Growing better by degrees
By JUDY SHERARD
By JUDY SHERARD
With a university and regional medical center in its midst, it might not be surprising Ellis County has a large number of residents with a college degree.
However, according to U.S. Census figures, the number has grown significantly since 1970, according to information from the Daily Yonder, an online news publication of the nonpartisan, nonprofit Center for Rural Strategies.
In 1970, 14.8 percent of those older than 25 years in Ellis County had college degrees. By 2010, the number was 33.6 percent -- well above the national 27.9 percent and the state's 29.3 percent.
Fort Hays State University Provost Larry Gould said there could be a number of reasons for Ellis County to be above average.
"More and more, the baccalaureate degree, just nationwide, is as essential today as a high school degree was in 1970 or 1960. Technology provides access in a way that had not been provided 25, 30 years ago. We find that in the Virtual College, nationwide not just in Ellis County. Whether I'm 33 years old or I'm 53 years old ... I have an opportunity now that I didn't have before. I'm a little more mature, I'm a little more committed. I'm going after my degree whether it's an associate degree, a credential or a baccalaureate degree."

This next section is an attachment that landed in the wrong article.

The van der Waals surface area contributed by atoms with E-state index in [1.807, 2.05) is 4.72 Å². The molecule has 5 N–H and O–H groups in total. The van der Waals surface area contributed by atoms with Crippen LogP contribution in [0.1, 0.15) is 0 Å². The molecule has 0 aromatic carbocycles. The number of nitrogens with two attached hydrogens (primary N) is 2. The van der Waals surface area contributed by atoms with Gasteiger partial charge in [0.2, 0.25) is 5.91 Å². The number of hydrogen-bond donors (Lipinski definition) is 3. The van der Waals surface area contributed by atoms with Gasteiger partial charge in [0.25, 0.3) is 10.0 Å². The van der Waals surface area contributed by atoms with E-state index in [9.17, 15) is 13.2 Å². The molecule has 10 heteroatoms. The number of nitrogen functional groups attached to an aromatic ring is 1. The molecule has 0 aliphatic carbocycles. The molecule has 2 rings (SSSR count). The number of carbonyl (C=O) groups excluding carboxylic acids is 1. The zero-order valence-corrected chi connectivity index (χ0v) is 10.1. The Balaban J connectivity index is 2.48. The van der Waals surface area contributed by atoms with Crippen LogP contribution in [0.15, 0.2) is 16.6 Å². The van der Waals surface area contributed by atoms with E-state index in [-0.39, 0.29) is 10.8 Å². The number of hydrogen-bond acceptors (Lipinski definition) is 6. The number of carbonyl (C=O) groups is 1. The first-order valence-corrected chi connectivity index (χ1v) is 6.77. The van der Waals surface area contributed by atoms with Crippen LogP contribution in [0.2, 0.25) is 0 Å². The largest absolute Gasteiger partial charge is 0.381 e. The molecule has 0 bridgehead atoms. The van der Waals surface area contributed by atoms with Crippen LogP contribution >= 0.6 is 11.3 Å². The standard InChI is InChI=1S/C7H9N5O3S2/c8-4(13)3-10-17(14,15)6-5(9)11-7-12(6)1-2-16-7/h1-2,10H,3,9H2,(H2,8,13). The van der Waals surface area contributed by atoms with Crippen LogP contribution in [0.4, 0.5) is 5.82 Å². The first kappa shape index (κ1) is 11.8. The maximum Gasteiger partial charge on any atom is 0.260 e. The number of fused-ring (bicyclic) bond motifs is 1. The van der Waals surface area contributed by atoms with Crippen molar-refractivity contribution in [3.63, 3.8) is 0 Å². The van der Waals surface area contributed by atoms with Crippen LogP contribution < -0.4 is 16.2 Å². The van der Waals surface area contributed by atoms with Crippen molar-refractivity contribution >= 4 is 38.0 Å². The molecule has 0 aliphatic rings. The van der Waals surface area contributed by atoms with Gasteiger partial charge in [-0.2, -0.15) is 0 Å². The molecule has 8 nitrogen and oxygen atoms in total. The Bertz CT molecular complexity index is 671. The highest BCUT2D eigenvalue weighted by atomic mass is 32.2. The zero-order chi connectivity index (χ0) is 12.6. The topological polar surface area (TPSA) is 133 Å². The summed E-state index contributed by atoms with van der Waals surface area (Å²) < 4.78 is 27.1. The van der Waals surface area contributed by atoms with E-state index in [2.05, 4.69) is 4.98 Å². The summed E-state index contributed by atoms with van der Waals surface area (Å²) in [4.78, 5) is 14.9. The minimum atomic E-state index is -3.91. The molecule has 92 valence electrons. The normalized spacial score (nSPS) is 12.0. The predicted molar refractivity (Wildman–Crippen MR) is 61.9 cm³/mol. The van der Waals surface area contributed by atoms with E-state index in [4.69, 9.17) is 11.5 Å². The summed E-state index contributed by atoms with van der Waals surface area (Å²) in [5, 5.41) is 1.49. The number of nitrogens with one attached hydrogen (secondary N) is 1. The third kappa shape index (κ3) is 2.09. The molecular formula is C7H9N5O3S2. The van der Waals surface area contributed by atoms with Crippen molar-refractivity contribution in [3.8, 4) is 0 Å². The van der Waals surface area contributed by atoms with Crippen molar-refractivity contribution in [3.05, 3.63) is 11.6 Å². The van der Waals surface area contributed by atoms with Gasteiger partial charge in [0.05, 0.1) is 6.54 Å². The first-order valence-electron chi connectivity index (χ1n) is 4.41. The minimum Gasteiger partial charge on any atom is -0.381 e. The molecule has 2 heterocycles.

FHSU also is affordable and accessible to people in Ellis County, he said.
"A lot of the students, if they like the town, they may try to find a way to stay," said Aaron White, executive director of the Ellis County Coalition for Economic Development.
"There's been a large number of our graduates who would prefer to stay in Ellis County because they like Hays," said Dan Rice, FHSU director of career services. "They've developed a social life, friends, and they're comfortable here."
Ellis County also provides regional services as well as retail shopping and transportation.
"We are a regional economy in Ellis County," Gould said. "We're not just a county economy or a Hays economy. We draw people from a wide variety of places.
"People are finding that education is the way to make that happen in terms of small business and other kinds of opportunities," Gould added.
Hays Medical Center requires a large staff with a variety of degrees and technical backgrounds, and High Plains Mental Health Center staff "run the gamut from high school diplomas to master's degrees. They also will absorb a number of professional personnel," White said.
Many people start commuting to work in Hays from smaller towns, but "find themselves moving here to make it more convenient to get to work and to where they do their shopping," he said.
Though North Central Kansas Technical College graduates don't have bachelor's degrees, they contribute to the educated and skilled workforce.
"You're talking about students coming out with two-year degrees in tech fields -- construction, welding, machine technology, some mechanics. These are skills that are used heavily within the oil industry, and other industries within the area," White said.
Despite the growth, though, with the low unemployment rate in Ellis County, the labor force is still too small, Gould said.
"Things are moving in the right direction for Ellis County," he said. "We're going to be a driver for much of the region for quite some time."